Alejandro Jodorowsky possesses what could modestly be described as an indisputably singular vision. The writer, playwright, comic book artist and filmmaker creates works that often defy description and could hardly be confused with the work of anyone else. His surrealist cult favorites El Topo and The Holy Mountain established Jodorowsky as a cinematic figure to watch in the ’70s and 1989 saw the release of Santa Sangre, an engrossing work of beauty and ugliness that has been tied up with rights issues for years.
Now, Severin Films has finally given the film the proper home video release that it deserves. Combining the surrealism and perversity of Luis Buñuel, the whimsy and larger-than-life imagery of Federico Fellini, and Jodorowsky’s own sense of striking visual poetry, Santa Sangre is all but guaranteed to plant itself into your mind and stay there for a long time.
Jodorowsky’s son Axel Jodorowsky stars as Fenix, a young man who begins the film confined to a mental institution. Flashbacks reveal to us the reason for his state. As a child, Fenix (played as a young boy by Jodorowsky’s other son, Adan) worked as a magician in the circus run by his parents, knife-thrower Orgo (Guy Stockwell) and trapeze artist Concha (Blanca Guerra). The shy boy is friends with deaf mime Alma (Faviola Elenka Tapia), but his world is shattered when Orgo’s affair with a woman tattooed from head to toe (Thelma Tixou) leads to a brutal attack on his mother. Concha is the leader of a heretical cult that worships an armless girl, and she befalls the same fate, with Orgo slicing off her arms before killing himself.
Having witnessed the whole thing, Fenix languishes in a state of stunned silence until one day, when his mother appears to him outside his window. He goes to her and is transformed into her servant, acting as the arms for his mother as she embarks on a murderous, revenge-fueled rampage. Redemption may be available to him though in the person of former friend Alma (Sabrina Dennison), who comes to his side in his moment of greatest turmoil.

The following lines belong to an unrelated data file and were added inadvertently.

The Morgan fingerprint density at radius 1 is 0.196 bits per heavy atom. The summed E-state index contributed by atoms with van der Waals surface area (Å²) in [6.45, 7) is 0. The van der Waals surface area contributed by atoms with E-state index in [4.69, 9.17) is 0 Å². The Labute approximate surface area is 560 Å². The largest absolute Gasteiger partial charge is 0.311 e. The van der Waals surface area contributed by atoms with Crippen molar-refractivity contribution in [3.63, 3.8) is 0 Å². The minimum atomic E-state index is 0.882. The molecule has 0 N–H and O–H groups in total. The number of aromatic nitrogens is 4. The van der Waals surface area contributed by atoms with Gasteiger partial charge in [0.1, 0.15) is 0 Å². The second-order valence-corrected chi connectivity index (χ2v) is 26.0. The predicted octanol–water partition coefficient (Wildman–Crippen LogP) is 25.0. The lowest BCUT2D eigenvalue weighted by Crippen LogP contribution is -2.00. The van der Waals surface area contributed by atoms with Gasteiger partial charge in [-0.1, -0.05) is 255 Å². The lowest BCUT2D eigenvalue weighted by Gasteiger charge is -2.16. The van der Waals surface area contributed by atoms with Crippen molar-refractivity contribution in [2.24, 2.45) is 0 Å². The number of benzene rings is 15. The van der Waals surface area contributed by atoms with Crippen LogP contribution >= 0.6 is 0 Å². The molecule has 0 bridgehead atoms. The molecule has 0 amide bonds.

Santa Sangre certainly has more narrative pull than other Jodorowsky films, and its plot owes a debt to classic horror (one scene shows Fenix imitating Claude Rains in The Invisible Man), but the film finds its identity in a steady stream of images that reside somewhere in the realm of dream or nightmare. Jodorowsky gives us elephant funerals, demented parades, seedy red light districts and haunted graveyards — each serving as a window into the fractured soul of the tormented Fenix.
Santa Sangre is an exquisite work of art. Its macabre plot and shocking violence are stepping stones toward a kind of cinematic beauty that Jodorowsky has a masterful command of.
The Blu-ray Disc
Santa Sangre is presented in 1080p high definition with an aspect ratio of 1.85:1. This transfer represents just about anything one could’ve hoped for in regards to the film, with an exceptionally clean presentation free of any damage. It retains a wonderful film-like look with the always-present but unobtrusive grain structure remaining intact throughout. Fine detail is apparent in both objects and faces, and the film’s bold colors are vibrant and cleanly detailed here, with red (both bloody and not) standing out most impressively.
Audio is presented in a 2.0 DTS-HD Master Audio track that does the best with the source material. The track is fairly clean, but awfully quiet in parts, and requires a higher volume than your average Blu-ray.
Severin has assembled an incredible selection of extras here, both in terms of quantity and quality. More than five hours of bonus features are included, and there’s a lot of great material here, led by a comprehensive seven-part documentary on the film that runs for more than 90 minutes and features new interviews with most of the principal cast and crew. An audio commentary with Jodorowsky and journalist Alan Jones is also included, as well as about eight minutes of deleted scenes, with optional commentary by Jodorowsky.
We get a lot of chances to peer inside Jodorowsky’s mind with a number of different interviews with him from over the years — a 1990 episode of British series For One Week Only, a post-screening Q&A from 2002, a 30-minute interview from 2003 and a short interview conducted by the film’s composer, Simon Boswell, who also contributes a short film and a music video to the disc.
Also to be found in the mountain of extras is a featurette on the true story of a serial killer who served as inspiration for the film, a short film directed by Adan Jodorowsky and several trailers for the film and other Severin releases.
The Bottom Line
You couldn’t ask for a better release of Jodorowsky’s startling and stunning film than this.